How Joe Biden would fix income inequality in America

Why stock buybacks may deepen income inequality
Why stock buybacks may deepen income inequality

Former vice president Joe Biden is worried about the hollowing out of the middle class, income inequality and the lack of opportunity that Donald Trump tapped into to win the White House — and he has some ideas on how to make things better.

In a speech at Washington-based think tank the Brookings Institution Tuesday, Biden proposed a number of solutions that have been floated by the Democratic party's most progressive members, like offering free college to everyone and banning tactics used by employers to keep workers from being paid higher wages.

But he stopped short of pitching some of the more sweeping proposals emanating from the party's left flank. Instead, he offered up more mainstream ideas, like providing more federal funding for infrastructure projects and making the tax code less friendly to investors while expanding tax credits for low-income families.

Biden is just the latest Democrat to pitch a plan to help close the ever widening income gap. Since the 2016 election, the party's rising stars like Senators Kirsten Gillibrand of New York and Cory Booker of New Jersey, have floated a variety of potential initiatives to address the problem: A universal basic income payment for all Americans, for example, and a government-funded jobs program that would guarantee employment to everyone willing to work.

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Biden's language, however, contrasts sharply with the class-war rhetoric of some of his Democratic colleagues.

"I love Bernie, but I'm not Bernie Sanders. I don't think 500 billionaires are the reason why we're in trouble," he said, referring to the Vermont senator and 2016 presidential candidate. "I get into a lot of trouble with my party when I say that wealthy Americans are just as patriotic as poor folks."

Nonetheless, Biden recognized that growing inequality is creating frustration and hopelessness that ultimately undermines American democracy.

"This gap is yawning," he said. "And it's having the effect of pulling us apart. You see the politics of it. And the country's not going to stand for it forever."

While offering only a few details on the mechanics of his proposed solutions, Biden is building out a platform on the middle class on his Biden Foundation web site.

The plan to make higher education free, Biden said, could increase the number of people in college to 9 million. He estimated the measure would cost $6 billion annually, which he said could be paid for by eliminating the "stepped-up basis loophole" that allows heirs to reduce the capital gains taxes they pay on inherited assets.

That proposal appears similar to one offered by President Obama that would have made two years of community college free to all with the help of participating states, at an estimated cost of $61 billion over a decade. Obama had also proposed closing the same tax loophole to fund a number of priorities.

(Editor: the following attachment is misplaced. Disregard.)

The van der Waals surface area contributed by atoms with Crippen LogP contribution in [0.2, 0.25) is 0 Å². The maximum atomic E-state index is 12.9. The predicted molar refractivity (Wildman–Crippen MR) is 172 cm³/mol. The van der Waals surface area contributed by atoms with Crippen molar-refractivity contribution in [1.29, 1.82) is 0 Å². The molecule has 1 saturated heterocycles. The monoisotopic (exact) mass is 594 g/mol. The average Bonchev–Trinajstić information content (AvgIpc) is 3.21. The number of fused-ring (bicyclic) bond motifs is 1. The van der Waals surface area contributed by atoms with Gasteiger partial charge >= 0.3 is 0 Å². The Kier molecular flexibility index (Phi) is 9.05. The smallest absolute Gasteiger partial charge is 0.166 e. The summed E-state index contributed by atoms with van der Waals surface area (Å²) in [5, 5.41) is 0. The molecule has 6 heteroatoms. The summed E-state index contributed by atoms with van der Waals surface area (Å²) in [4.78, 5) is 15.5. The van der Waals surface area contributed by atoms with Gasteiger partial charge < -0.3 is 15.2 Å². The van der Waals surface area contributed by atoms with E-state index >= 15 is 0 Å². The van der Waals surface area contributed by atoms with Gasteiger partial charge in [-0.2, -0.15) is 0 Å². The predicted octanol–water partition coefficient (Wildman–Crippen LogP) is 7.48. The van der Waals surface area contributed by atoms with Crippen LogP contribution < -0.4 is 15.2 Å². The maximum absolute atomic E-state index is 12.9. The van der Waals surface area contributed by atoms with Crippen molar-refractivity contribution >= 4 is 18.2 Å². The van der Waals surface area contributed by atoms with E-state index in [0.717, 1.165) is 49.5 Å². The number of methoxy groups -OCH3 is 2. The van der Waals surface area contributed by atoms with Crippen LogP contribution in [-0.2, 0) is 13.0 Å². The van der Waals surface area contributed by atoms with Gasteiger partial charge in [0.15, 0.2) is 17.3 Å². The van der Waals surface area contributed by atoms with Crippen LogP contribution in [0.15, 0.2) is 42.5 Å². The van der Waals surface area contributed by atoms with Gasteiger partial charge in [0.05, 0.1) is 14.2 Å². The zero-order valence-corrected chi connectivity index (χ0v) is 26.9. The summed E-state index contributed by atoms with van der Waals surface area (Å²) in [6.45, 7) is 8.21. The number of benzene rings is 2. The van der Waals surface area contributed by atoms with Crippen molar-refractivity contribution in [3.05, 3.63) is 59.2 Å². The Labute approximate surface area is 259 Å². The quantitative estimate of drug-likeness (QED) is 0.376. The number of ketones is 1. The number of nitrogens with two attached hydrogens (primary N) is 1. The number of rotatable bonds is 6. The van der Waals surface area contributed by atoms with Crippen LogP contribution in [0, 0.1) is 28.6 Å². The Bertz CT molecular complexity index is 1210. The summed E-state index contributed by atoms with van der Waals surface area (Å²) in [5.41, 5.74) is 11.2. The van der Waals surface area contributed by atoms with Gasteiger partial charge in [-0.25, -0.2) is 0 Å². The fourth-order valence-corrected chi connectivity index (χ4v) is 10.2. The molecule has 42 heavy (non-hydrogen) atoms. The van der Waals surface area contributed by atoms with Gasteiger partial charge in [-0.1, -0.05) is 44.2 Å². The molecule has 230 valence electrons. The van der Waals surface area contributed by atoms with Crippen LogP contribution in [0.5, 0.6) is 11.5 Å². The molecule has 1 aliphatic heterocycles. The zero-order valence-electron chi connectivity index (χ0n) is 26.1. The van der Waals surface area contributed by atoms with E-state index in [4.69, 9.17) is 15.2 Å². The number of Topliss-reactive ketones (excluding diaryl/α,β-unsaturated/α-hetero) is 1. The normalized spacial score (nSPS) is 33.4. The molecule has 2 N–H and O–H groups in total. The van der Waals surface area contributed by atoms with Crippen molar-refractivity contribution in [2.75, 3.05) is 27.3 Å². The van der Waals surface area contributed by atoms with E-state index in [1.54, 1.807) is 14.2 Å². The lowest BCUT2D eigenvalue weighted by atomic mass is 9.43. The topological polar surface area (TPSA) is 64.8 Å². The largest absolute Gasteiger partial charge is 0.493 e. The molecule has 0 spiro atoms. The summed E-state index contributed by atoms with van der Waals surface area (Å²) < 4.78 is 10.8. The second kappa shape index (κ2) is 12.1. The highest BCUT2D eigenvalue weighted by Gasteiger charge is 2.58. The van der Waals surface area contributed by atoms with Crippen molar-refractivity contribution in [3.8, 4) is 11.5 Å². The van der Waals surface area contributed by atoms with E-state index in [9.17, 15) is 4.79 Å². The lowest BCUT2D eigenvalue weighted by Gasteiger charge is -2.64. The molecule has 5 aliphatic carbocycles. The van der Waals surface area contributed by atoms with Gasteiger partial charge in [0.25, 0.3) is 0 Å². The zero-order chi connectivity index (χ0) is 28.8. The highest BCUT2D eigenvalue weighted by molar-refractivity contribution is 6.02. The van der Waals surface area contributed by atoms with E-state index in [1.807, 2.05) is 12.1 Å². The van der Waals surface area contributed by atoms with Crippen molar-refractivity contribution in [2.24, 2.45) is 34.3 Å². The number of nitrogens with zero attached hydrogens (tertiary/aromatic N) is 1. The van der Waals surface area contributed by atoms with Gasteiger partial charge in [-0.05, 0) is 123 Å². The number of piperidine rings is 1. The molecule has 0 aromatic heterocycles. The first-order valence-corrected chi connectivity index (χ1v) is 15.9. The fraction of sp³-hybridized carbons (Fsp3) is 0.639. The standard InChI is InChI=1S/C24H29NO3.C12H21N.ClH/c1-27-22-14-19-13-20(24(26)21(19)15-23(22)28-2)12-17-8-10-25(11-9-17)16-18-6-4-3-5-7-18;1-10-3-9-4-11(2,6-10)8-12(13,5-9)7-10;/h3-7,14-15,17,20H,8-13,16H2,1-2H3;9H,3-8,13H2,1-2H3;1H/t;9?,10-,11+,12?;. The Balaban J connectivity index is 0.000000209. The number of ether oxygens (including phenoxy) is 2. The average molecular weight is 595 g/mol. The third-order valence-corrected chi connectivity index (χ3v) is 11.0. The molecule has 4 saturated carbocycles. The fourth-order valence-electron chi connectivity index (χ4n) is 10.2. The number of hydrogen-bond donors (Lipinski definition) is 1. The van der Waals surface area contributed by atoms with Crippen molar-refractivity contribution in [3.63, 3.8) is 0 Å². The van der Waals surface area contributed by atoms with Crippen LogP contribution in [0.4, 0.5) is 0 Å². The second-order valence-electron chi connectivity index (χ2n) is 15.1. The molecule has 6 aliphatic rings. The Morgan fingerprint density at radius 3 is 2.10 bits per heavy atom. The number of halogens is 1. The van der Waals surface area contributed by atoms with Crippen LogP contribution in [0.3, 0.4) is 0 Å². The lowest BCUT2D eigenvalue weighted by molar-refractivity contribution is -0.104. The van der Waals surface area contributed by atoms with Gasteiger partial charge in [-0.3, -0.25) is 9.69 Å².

Noting the surprising prevalence of employment contracts that prevent low-wage workers from moving from one job to another, as well as efforts by employers to silence discussion of wages at work, Biden also proposed banning non-compete agreements.

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"Give me an economic reason why a sandwich maker has to sign a non-compete clause," Biden said. "Tell me, other than to drive down wages, why you're not allowed to tell the man or woman next to you what you make without violating a contract. I call it greed."

Biden's speech was a clear departure from the mainstream conservative solutions for issues like wage stagnation. White House economists say the main problem for poor wage growth is the decade-long slowdown in worker productivity, which they would remedy by encouraging businesses to invest in equipment and technology that could help each worker accomplish more.

Biden pointed to statistics showing that wages stopped growing in tandem with productivity in the late 1970s. He noted that the two measures remain far apart — which means other solutions are necessary to drive wages up.

"The bargain has been broken," Biden said. "Folks in the middle class are in trouble. It's not just their perception."

The impact of automation and technology on jobs, for example, will only deepen that inequality, Biden said, and demands a policy response.

He related a story about a childhood friend whose son became a truck driver and was worried about losing his job in five years when trucks may be able to drive themselves.

"These folks aren't stupid," Biden said. "They listen. They understand. And they're scared to death."

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